FAQs on Motor Vehicle Damage - Call Lee Free

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FAQs on Motor Vehicle Damage

If I am involved in a car accident, who pays for the damage to the vehicle?

Answer: It depends. In Michigan, if you want your insurance company to pay for damages to your car, you must purchase collision coverage. Under Michigan’s “mini-tort” provision, the most you can recover from the other vehicle under Michigan law is $1000, and this amount is only recoverable if the other vehicle is more than 50% at fault for causing the accident. In almost all situations, the rest of the vehicle damage will be paid by your own auto insurer, after the applicable deductible has been paid.

To recap, in almost all situations, if you are involved in a car accident, and you do not have collision coverage, you will to pay for the damages to the car, even if you are not fault.

What is collision coverage?

Answer: Collision coverage is coverage for vehicle damage sustained in a car collision. It is different from comprehensive coverage, which is coverage for damage caused in a non-collision event.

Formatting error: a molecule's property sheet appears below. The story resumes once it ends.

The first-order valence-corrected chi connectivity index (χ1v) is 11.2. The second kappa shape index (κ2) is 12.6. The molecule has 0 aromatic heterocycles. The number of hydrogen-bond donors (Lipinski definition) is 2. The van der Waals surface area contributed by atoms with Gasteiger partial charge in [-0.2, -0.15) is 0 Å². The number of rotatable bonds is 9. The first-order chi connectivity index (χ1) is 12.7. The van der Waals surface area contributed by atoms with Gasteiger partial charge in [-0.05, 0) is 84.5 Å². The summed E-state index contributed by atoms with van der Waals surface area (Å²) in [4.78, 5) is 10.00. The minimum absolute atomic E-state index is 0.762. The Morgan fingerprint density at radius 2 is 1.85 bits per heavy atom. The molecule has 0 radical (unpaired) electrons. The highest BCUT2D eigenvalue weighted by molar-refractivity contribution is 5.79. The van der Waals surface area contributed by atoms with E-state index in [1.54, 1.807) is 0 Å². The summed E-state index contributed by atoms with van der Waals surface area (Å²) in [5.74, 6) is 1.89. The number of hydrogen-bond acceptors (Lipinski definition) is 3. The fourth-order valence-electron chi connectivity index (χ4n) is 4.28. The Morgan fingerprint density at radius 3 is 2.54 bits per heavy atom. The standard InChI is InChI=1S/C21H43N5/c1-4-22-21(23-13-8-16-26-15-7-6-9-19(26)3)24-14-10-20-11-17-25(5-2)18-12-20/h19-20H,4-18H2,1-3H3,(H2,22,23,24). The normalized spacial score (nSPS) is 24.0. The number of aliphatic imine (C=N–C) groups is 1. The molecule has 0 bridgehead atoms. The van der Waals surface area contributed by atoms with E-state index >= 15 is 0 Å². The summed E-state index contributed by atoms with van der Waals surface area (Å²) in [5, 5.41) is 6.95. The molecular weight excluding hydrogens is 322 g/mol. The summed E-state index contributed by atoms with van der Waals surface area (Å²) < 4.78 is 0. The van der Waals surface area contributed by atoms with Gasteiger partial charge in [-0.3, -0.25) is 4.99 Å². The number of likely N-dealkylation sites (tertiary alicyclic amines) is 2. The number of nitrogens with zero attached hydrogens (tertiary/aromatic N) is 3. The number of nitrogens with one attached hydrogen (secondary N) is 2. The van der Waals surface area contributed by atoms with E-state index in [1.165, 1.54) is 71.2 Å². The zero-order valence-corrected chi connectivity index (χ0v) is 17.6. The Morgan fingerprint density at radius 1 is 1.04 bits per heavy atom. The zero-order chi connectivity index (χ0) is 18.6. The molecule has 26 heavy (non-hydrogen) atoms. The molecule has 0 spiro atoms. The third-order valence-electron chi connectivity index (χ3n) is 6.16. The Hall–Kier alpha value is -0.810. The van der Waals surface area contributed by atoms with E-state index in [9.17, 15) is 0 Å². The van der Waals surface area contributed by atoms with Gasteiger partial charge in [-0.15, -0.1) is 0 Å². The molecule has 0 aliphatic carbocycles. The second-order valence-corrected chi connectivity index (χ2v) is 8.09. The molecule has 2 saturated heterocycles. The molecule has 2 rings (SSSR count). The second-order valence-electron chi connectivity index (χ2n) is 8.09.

What are examples of comprehensive coverage?

Answer: Examples of comprehensive coverage includes fire, wind, vandalism, theft or impact with a deer. These events are covered by your own auto insurance coverage only if you purchased comprehensive coverage. Like collision coverage, this coverage often has a deductible.

What are the different types of collision coverages?

Answer: Generally, there are three different types of collision coverage: limited, standard and broad form.

  • Limited: If you are more than 50% at fault, your insurance pays nothing and you are responsible for the repairs to your car. If you are 50% or less at fault, your insurance pays after the deductible is paid.
  • Standard: If you are more than 50% at fault, your insurance pays after you have paid the deducible. If you are 50% or less at fault, your insurance pays after the deductible is paid.
  • Broad: If you are more than 50% at fault, your insurance pays after you have paid the deductible. If you are 50% or less at fault, your insurance pays and you do not have to pay the deductible.

Do I get a rental vehicle if my car is being repaired?

Answer: It depends on the policy you purchased with your insurance company. Often, insurance companies will offer to pay rental car expenses or extended transportation expenses if the insured (you) has paid for this coverage. It is important to look at your policy and see if a rental car expense rider is included.

Who pays the bank loan if my vehicle is financed?

Answer: You are still liable for any loans on the vehicle. If the fair market value of your vehicle is less than the outstanding loan, you may still be required to pay the entire amount of the loan.